In epistemology and the philosophy of perception, phenomenalism is the view that physical objects do not exist as things in themselves but only as perceptual phenomena or sensory stimuli (e.g., redness, hardness, softness, sweetness, etc.) situated in time and in space.
George Berkeley presented a classical version from his subjective idealist perspective and Kant also presented his version from the transcendental idealist perspective. Ernst Mach developed it from a positivist perspective and Mach's view influenced logical positivists and others in the twentieth century. Mach defined objects as logical constructs out of sense-data or ideas.
Phenomenalism is a radical form of empiricism and, hence, its roots as an ontological view of the nature of existence can be traced back to George Berkeley and his subjective idealism. John Stuart Mill had a theory of perception, which is commonly referred to as classical phenomenalism. This differs from Berkeley's idealism in its account of how objects continue to exist when no one is perceiving them. Berkeley claimed that an omniscient God perceived all objects and this is what kept them in existence, whereas Mill claimed that permanent possibilities of experience were sufficient for an object's existence. These permanent possibilities could be analyzed into subjunctive conditionals, such as, if I were to have y-type sensations, then I would also have x-type sensations.
As an epistemological theory about the possibility of knowledge of objects in the external world, however, it is probable that the most perspicuous formulation of phenomenalism is to be found in the transcendental aesthetics of Immanuel Kant. According to Kant, space and time, which are the a priori forms and preconditions of all sensory experience, "refer to objects only to the extent that these are considered as phenomena, but do not represent the things in themselves." While Kant insisted that knowledge is limited to phenomena, he never denied or excluded the existence of objects that were not knowable by way of experience, the things in themselves or noumena, though he never proved them.
Kant's "epistemological phenomenalism," as it has been called, is therefore quite distinct from Berkeley's earlier ontological version. In Berkeley's view, the so-called "things in themselves" do not exist except as subjectively perceived bundles of sensations which are guaranteed consistency and permanence because they are constantly perceived by the mind of God. Hence, while it is true that for Berkeley, objects are merely bundles of sensations (see bundle theory), unlike other bundle theorists, objects do not cease to exist for Berkeley when they are no longer perceived by some merely human subject or mind.
In the late ninetenth century, an even more extreme form of phenomenalism was formulated by Ernst Mach, later developed and refined by Russell, Ayer, and the logical positivists. Mach rejected the existence of God and also denied that phenomena were data experienced by the mind or consciousness of subjects. Instead, sensory phenomena, for Mach, are "pure data" whose existence is to be considered anterior to any arbitrary distinction between mental and physical categories of phenomena. In this way, it was Mach who formulated the key thesis of phenomenalism and that which separates it from bundle theories of objects: Objects are logical constructions out of sense-data or ideas.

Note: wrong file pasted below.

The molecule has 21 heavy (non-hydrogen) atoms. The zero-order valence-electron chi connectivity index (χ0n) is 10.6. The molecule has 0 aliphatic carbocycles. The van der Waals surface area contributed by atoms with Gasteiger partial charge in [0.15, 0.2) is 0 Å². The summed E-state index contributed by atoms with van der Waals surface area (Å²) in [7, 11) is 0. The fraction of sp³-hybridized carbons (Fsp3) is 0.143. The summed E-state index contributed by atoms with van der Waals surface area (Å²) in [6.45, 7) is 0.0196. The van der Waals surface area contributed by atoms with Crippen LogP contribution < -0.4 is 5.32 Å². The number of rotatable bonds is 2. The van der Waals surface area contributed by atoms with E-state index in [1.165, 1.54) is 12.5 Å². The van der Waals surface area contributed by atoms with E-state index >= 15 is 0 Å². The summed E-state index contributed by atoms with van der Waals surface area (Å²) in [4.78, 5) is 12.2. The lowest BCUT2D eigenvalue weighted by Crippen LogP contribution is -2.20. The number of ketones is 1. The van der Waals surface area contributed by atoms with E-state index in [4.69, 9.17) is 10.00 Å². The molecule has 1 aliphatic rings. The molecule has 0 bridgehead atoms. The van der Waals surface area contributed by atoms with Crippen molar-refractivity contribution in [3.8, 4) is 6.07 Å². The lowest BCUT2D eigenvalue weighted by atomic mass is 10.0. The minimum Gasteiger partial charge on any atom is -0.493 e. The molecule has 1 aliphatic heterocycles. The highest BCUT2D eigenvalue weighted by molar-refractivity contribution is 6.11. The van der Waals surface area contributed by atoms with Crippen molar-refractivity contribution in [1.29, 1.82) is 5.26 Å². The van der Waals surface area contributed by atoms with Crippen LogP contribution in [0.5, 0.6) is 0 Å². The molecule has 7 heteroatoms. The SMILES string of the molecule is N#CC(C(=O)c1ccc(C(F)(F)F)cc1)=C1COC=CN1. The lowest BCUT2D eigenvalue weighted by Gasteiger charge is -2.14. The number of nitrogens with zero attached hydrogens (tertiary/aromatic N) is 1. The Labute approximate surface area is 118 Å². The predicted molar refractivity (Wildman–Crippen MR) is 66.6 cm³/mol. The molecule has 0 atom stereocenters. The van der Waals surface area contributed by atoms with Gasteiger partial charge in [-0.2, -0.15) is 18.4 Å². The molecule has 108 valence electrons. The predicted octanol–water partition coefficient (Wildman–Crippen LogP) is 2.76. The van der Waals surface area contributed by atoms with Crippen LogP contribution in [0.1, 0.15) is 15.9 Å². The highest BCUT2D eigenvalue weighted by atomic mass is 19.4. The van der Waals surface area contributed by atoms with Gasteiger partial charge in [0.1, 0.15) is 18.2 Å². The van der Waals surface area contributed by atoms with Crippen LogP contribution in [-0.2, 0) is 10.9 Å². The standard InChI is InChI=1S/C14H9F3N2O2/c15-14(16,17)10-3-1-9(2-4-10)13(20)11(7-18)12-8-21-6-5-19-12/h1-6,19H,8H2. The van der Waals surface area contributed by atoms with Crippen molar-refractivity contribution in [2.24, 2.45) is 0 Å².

Phenomenalism is frequently confused with the bundle theory of perception and vice-versa. According to the bundle theory, objects are made up of sets, or bundles, of ideas or perceptions. To say that the pear before me exists is simply to say that certain properties (greenness, hardness, etc.) are being perceived at this moment. When these characteristics are no longer perceived or experienced by anyone, then the object (pear, in this case) no longer exists. Phenomenalism is the view that objects are logical constructions out of perceptual properties. In this view, to say there is a table in the other room when there is no one in that room to perceive it, is to say that if there were someone in that room, then that person would perceive the table. It is not the actual perception that counts, but the conditional possibility of perceiving.
Logical positivism, a movement begun as a small circle that grew around the philosopher Moritz Schlick in Vienna, inspired many philosophers in the English-speaking world from the 1930s through the 1950s. Important influences on their brand of empiricism included Ernst Mach—who held the Chair of Inductive Sciences at the University of Vienna, a position Schlick would later hold—and the Cambridge philosopher Bertrand Russell.
The idea of the logical positivists, such as A. J. Ayer and Rudolf Carnap, was to formulate the doctrine of phenomenalism in linguistic terms, so as to define references to such entities as physical objects in the external world out of existence. Sentences that contained terms such as "table" were to be translated into sentences that referred exclusively to either actual or possible sensory experiences.